He does win her - but he also raises the ire of the host, a previous contestant winner convinced that Jamal is a cheat and he sics the police on him, who torture him to try and get him to confess to no avail.

I will not spoil the ending but I will say that the entire package is mesmerizing: the acting of these three relative unknowns, the music, the cinematography, the rapid, artful editing, the colours of Mumbai, the beauty of the young actors played by three different sets of actors for each of the three main characters.

Utterly amazing and satisfying. It deserves all the accolades it has been receiving.

Saturday, January 10, 2009

The Anti-Titanic Movie

Revolutionary Road (U.S., 2009) directed by Sam Mendes, 1 hr 59 min

Well, this is not for the faint of heart or those dreading the prospect of marriage. It's a brilliant move actually on the part of Kate Winslet (April Wheeler) and Leonardo Di Caprio (Frank Wheeler) as they could never match the astronomic success of Titanic so they have chosen a small but extremely emotionally explosive vehicle for their considerable talents and acting reunion.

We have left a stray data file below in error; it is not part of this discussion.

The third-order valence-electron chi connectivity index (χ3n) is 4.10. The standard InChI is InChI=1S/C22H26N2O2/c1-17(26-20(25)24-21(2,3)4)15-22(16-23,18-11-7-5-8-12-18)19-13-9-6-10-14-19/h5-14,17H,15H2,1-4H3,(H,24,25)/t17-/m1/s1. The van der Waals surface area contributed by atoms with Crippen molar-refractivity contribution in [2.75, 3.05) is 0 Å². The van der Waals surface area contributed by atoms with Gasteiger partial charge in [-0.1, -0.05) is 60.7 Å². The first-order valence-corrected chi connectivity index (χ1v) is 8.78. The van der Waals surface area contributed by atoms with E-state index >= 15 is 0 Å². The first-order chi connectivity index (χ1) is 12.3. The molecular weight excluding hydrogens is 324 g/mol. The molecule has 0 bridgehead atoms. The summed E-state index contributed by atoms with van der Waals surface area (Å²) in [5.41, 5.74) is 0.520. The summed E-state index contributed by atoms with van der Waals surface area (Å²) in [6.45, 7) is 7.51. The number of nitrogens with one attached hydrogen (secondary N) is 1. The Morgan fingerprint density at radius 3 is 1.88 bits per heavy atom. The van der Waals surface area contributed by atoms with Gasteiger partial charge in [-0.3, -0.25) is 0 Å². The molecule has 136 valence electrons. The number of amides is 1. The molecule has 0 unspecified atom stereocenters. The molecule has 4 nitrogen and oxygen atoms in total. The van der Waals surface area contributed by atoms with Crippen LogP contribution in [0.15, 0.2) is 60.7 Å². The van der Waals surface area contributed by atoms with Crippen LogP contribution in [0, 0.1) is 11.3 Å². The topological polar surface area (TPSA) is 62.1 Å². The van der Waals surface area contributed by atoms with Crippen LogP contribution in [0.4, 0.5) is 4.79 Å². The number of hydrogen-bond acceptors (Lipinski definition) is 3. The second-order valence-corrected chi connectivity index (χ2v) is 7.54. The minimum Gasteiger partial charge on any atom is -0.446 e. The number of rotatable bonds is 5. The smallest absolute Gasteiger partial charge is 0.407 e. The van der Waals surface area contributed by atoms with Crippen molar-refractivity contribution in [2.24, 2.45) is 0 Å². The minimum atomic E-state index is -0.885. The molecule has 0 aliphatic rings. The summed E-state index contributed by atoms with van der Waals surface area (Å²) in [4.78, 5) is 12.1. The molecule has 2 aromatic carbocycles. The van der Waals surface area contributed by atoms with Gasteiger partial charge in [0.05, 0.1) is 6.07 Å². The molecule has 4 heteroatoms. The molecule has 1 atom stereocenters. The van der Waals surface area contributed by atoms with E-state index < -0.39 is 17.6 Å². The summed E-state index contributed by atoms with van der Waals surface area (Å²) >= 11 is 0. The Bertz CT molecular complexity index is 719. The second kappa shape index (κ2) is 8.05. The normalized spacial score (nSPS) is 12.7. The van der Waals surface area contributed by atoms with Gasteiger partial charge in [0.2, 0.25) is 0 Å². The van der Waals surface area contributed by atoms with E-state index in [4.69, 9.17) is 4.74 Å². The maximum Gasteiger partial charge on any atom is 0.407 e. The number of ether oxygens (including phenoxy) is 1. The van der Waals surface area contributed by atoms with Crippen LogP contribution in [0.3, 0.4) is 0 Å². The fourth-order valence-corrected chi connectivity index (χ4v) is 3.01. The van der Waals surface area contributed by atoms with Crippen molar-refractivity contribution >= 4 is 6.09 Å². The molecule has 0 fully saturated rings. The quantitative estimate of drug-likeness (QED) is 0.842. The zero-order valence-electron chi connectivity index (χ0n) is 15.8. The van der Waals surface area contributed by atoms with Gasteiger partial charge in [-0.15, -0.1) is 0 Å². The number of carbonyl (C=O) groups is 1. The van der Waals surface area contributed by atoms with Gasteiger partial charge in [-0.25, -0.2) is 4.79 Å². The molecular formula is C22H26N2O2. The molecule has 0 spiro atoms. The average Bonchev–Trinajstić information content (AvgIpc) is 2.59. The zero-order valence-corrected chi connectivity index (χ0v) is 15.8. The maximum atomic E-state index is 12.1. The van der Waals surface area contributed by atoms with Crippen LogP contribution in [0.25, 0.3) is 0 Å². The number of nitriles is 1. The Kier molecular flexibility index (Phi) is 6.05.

The film was adapted from a 1961 novel by Richard Yates and, it has been implied, carries some autobiographical content. In the Winter 1972 issue of Ploughshares, Yates described in detail the title's meaning:

“I think I meant it more as an indictment of American life in the 1950s. Because during the Fifties there was a general lust for conformity all over this country, by no means only in the suburbs — a kind of blind, desperate clinging to safety and security at any price, as exemplified politically in the Eisenhower administration and the Joe McCarthy witch hunts. Anyway, a great many Americans were deeply disturbed by all that — felt it to be an outright betrayal of our best and bravest revolutionary spirit — and that was the spirit I tried to embody in the character of April Wheeler. I meant the title to suggest that the revolutionary road of 1776 had come to something very much like a dead end in the Fifties."